Becoming a Navigator

Neurons in layer 2 of the medial entorhinal cortex (MEC).

(Originally published by NTNU)

February 7, 2017

The short story of how our ability to navigate develops in the brain, featuring a game of Chinese whispers in a vulnerable network, and a clockwork cell dancing to its own beat.

Neurons in layer 2 of the medial entorhinal cortex (MEC).
Neurons in layer 2 of the medial entorhinal cortex (MEC). Yellow labelling indicates newly born neurons; cyan labelling indicates pyramidal cells; magenta + cyan labelling in the cell body and yellow spots in the nucleus identifies cohorts of neurons born at the same time. The picture is an optical slice (z=2µm) acquired with a confocal microscope (Zeiss LSM 880, 40× magnification).

A group of researchers consisting of postdocs Flavio Donato and Irene Jacobsen, and the professors May-Britt and Edvard Moser, of the Kavli Institute for Systems Neuroscience at the Norwegian University of Science and Technology, recently discovered how neurons in the higher mental cortices organize into a functional circuit. The neural circuits in the entorhinal-hippocampal network of the brain, which enable us to navigate in our environment, was their point of departure.

“If you have a machine and you don’t know what it does or how it does it, you pick it apart,” Flavio explains. “Much of what we know in neuroscience is learned by reduction. But the analogy between the machine and the brain ends there. With a machine, you can re-build and make it work again. You cannot do this with the brain. The only time neural circuits are put together, is during development. We study the development to learn how the brain does what it does.”

What the researchers found in this developing circuit was a unidirectional cascade of signals where every cell is dependent on input from the cell uphill from them in the developmental hierarchy. Their method of investigation included a pharmacogenetic tool for muting the communication in one selected cell population at a time, followed by specific markers that identify cells according to type and level of maturation. This strategy would be the equivalence of removing one domino piece at a time from a toppling chain in order to see where in the hierarchy that specific piece is located. All cells (or domino pieces) in the cascade below the one that was silenced (or removed), would not mature (or topple).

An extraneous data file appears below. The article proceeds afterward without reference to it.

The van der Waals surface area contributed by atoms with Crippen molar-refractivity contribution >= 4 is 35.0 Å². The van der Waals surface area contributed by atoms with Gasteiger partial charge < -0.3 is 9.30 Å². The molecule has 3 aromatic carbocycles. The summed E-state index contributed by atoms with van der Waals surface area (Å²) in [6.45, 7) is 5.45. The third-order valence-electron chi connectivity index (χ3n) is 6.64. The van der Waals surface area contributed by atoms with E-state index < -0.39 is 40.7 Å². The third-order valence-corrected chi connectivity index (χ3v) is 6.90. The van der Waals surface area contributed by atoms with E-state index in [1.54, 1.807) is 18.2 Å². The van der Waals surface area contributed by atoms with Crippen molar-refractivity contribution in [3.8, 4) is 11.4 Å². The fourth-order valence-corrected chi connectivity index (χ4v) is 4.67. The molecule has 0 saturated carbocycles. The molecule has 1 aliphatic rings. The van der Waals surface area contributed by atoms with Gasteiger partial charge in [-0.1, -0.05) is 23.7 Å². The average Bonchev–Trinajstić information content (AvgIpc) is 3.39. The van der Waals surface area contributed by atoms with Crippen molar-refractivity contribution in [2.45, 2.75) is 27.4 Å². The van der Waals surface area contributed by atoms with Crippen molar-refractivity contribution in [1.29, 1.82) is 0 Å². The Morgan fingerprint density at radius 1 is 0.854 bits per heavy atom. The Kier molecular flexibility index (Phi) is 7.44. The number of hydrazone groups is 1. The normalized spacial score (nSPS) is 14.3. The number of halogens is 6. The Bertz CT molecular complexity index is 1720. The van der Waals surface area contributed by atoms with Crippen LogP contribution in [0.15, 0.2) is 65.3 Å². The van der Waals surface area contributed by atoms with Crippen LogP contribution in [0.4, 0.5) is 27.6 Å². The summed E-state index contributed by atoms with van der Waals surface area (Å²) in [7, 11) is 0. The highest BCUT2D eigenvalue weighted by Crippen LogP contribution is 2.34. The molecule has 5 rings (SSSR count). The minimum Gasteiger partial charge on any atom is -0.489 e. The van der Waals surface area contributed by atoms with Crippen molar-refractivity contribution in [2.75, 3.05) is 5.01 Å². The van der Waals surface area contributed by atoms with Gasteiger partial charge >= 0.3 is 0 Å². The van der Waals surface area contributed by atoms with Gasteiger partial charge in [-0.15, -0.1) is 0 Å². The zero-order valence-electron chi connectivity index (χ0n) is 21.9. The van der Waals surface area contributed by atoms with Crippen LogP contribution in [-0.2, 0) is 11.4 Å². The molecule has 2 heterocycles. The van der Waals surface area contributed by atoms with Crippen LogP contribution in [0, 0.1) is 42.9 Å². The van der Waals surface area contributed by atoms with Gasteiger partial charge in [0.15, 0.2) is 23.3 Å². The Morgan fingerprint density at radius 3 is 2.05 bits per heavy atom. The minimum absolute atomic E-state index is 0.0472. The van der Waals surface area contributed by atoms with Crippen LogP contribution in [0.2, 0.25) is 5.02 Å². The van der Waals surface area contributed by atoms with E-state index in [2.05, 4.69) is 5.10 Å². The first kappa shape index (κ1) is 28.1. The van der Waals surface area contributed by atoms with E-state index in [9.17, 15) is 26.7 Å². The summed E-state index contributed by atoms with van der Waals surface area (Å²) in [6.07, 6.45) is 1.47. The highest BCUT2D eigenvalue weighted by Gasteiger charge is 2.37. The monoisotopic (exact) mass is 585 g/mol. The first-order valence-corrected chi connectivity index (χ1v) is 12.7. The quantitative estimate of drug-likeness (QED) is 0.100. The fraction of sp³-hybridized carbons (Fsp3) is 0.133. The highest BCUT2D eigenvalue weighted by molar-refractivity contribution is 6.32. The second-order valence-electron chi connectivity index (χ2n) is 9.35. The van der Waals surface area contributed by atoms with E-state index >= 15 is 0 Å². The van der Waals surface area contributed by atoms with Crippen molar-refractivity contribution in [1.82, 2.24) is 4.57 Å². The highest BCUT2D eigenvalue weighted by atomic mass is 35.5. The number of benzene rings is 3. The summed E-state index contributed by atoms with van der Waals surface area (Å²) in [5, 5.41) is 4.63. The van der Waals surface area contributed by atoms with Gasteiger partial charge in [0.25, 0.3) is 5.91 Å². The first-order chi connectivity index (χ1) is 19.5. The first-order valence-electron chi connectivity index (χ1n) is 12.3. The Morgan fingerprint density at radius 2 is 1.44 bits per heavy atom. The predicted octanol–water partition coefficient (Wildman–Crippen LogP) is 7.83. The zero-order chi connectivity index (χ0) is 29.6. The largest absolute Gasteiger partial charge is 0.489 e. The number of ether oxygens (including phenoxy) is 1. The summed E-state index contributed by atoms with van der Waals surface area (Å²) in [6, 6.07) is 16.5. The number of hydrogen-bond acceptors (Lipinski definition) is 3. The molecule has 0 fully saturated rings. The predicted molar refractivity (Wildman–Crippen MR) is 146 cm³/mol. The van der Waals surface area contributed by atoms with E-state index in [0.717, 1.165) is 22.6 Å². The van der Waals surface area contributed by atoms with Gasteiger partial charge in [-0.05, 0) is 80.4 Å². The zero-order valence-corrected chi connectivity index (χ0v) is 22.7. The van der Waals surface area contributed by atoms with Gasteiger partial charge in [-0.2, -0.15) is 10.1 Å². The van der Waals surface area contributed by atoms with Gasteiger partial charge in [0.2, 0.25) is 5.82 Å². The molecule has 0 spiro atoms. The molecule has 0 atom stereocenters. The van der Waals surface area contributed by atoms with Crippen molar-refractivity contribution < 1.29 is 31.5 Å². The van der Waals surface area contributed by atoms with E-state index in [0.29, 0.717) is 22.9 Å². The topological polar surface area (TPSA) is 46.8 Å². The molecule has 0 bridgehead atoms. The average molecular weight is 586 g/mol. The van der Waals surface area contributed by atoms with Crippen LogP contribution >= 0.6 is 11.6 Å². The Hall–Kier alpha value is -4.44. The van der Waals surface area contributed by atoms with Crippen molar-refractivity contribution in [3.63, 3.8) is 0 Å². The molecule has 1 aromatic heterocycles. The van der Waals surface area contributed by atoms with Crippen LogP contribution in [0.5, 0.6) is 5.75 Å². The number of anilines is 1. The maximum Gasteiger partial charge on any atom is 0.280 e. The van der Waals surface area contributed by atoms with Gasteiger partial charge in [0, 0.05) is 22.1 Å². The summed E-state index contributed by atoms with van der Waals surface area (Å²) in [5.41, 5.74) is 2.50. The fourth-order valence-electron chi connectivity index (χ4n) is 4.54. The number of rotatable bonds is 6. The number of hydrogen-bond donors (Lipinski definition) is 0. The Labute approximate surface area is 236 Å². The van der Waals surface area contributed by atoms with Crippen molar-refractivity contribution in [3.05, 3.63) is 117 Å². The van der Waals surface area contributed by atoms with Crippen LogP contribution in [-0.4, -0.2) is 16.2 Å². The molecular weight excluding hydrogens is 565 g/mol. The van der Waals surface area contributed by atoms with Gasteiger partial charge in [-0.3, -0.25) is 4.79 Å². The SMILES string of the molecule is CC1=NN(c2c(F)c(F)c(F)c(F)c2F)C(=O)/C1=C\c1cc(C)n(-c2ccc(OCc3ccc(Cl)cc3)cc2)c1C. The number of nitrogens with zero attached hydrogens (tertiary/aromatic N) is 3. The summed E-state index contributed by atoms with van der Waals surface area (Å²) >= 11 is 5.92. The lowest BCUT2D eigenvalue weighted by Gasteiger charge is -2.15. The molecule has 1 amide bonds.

This raises the question of who is at the top of the chain, the first mover, and who or what moves him? The only cell type that the researchers could not stop from maturing were the stellate cells. This told them that the stellate cells had to be first mover, the ones that underpin the entire activity throughout the rest of the neural circuit. There must be an intrinsic drive to the stellate cell that enables it to march by its own beat regardless of what goes on in its environment.

Flavio Donato and Edvard Moser
Flavio Donato (holding mouse) and Edvard Moser.

“For me the most fascinating discovery is not the one that closes the question, but the one that opens up for a whole new perspective of understanding things,” says Flavio.

The processes the group uncovered have never before been recorded in the cortices for higher cognitive functions. Their discovery opens an entirely new research field – the development of functional circuits in the non-sensory cortices. They now have valuable first knowledge about the developmental process. And they know that the cascade through the network resembles the connectivity in the adult brain. “Some researchers are studying the function, but not the birth and emergence of connections, others study the birth but not the function,” Flavio explains. “At KI/CNC [Kavli Institute/Centre for Neural Computation] we are now able to follow the developmental process from neural birth to function. This is a matter of bridging two parts of a process that really only makes sense if you see it as a whole.”



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